Forrester Research first published in their fascinating book Groundswell this identification of the five groups of online users. There is a fantastic slide show illustrating their proprietary Social Technographics Ladder here.
Using the Forrester Research data, combined with information from social media statistics , the social media world can be divided as follows:
Online users can be divided into five categories: Creators, Critics, Collectors, Joiners, Spectators and Inactives. They overlap, and the illustration above explains that consumers must participate in at least one of these activities monthly to be classified in a category.
There are an estimated 272m online users world-wide.
Only 13% are Creators. That means that 90% of the information on social media sites is generated by only 10% of the people. They create the content.
Critics post on other blogs or write product reviews, but generally don’t create their own content for others to follow or critique. They comprise 19% of online social media users. Those of you with blogs know who your critics are. They are stakeholders. They are engaged, and they care. Importantly, 40% of critics are also creators!
15% of social media users are Collectors. Collectors collect information on the web and organize it for themselves or others, using tags and RSS feeds. They are 60/40 male/female. I’d argue that collectors are not stakeholders yet. They have some vested interest in your content for their own personal collection.
Joiners join groups such as Facebook, LinkedIn, or MySpace. They are stepping into the social engagement world by joining a group first. They comprise 19% of those online.
Spectators don’t participate in social media, but consume it. They comprise 33% of the online world. They’ll watch a YouTube video or podcast, or look at SlideShare shows, but won’t tag them, collect them or add to them.
Inactives are the largest group, at 52% of online users. Inactives don’t use social technologies in any way. They use email, look at web sites, and use the internet “traditionally.” I’d consider them a “web 1.0” user. Can they become a web 2.0 consumer? Yes, but that’s another post!
Now, what should we do with this research? I would use this information to optimize our online engagement with stakeholders.
Here are some suggestions:
1. Link and correspond with other Creators and Critics to increase stakeholder engagement. Creators and Critics can help you to reach your goals, and they are the potential influencers who could recruit others to join your network, donate to your organization, volunteer, or interact. Think about who comments on your blog, follows your tweets, or joins your group and also creates online content. Each Creator has Spectators, Joiners, Critics and other Creators that they link with. Can you ask them to engage their followers? Can you link back to them and follow them, thus increasing your legitimate engagement with them? Map out how you want them to assist your organization in reaching its benchmarked goals.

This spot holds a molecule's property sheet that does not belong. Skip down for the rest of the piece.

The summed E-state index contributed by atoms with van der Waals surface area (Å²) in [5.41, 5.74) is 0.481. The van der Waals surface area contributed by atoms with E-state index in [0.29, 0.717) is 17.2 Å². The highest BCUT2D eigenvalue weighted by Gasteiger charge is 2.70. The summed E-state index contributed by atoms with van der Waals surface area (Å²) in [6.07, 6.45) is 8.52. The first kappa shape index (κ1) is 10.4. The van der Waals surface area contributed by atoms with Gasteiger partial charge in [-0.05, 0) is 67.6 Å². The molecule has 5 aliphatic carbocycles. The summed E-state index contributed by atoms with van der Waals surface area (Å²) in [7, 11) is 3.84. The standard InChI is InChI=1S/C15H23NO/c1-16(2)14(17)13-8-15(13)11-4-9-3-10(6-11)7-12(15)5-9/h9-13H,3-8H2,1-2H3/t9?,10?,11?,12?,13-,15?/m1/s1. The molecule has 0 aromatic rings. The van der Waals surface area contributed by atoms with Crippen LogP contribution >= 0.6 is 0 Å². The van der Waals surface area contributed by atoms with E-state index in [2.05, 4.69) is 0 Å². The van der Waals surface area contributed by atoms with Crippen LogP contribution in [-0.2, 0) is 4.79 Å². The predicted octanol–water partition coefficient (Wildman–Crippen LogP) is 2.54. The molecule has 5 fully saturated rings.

2. Collectors can become your stakeholders. For now, Collectors spread the word of your organization. They love categorizing and influencing through the spread of the new, great find. They are the online pollinators. They obviously like your online content enough to tag it and collect it, now how can you use them to spread the word? It’s hard to discreetly identify the Collectors (you can through advanced statistics), but when you do, use them as you would a media contact. Make sure they know about your new initiatives, find out their personal choices for online aggregation sites, and cultivate your collectors as you would potential news outlets.
3. Most of your online followers will consist of Joiners. They joined, which is a big hurdle for them. Joining indicates that they care about your cause or organization. They are stakeholders. They can be rallied to donate through a twitter campaign, as Beth Kanter so clearly illustrated with her recent Twitter as Charitable Giving illustration. They can show up at offline rallies and events, be mobilized to write postcards and petitions, make phone calls and tell others about your cause. There are many, many online examples of this. Just look at the number of people who rallied for the No on 8 initiative in California through the “No on 8” Facebook group. If you have Joiners, treat them kindly. Communicate often and ask for their feedback. They are the backbone of any organization. They are the cyber-equivalent of your members, and they can be cultivated into important stakeholders if treated respectfully and cultivated to engage more significantly.
4. Most Joiners begin as Spectators, which is important to consider when looking at your online engagement. Many Spectators are your unique visitors to your site. The challenge is keeping them interested and coming back. They may contribute actively later on, join your forum, or even donate. If they like what they see, they may join your group. When developing your online group, you should consider making it as easy as possible for Spectators to lurk or join provisionally. You should have many different social media options for the spectators: blog, website, open Facebook profile, etc that doesn’t require them joining. I’d also post open calls to spectators to join periodically, and make sure that joining is as simple and seamless as possible.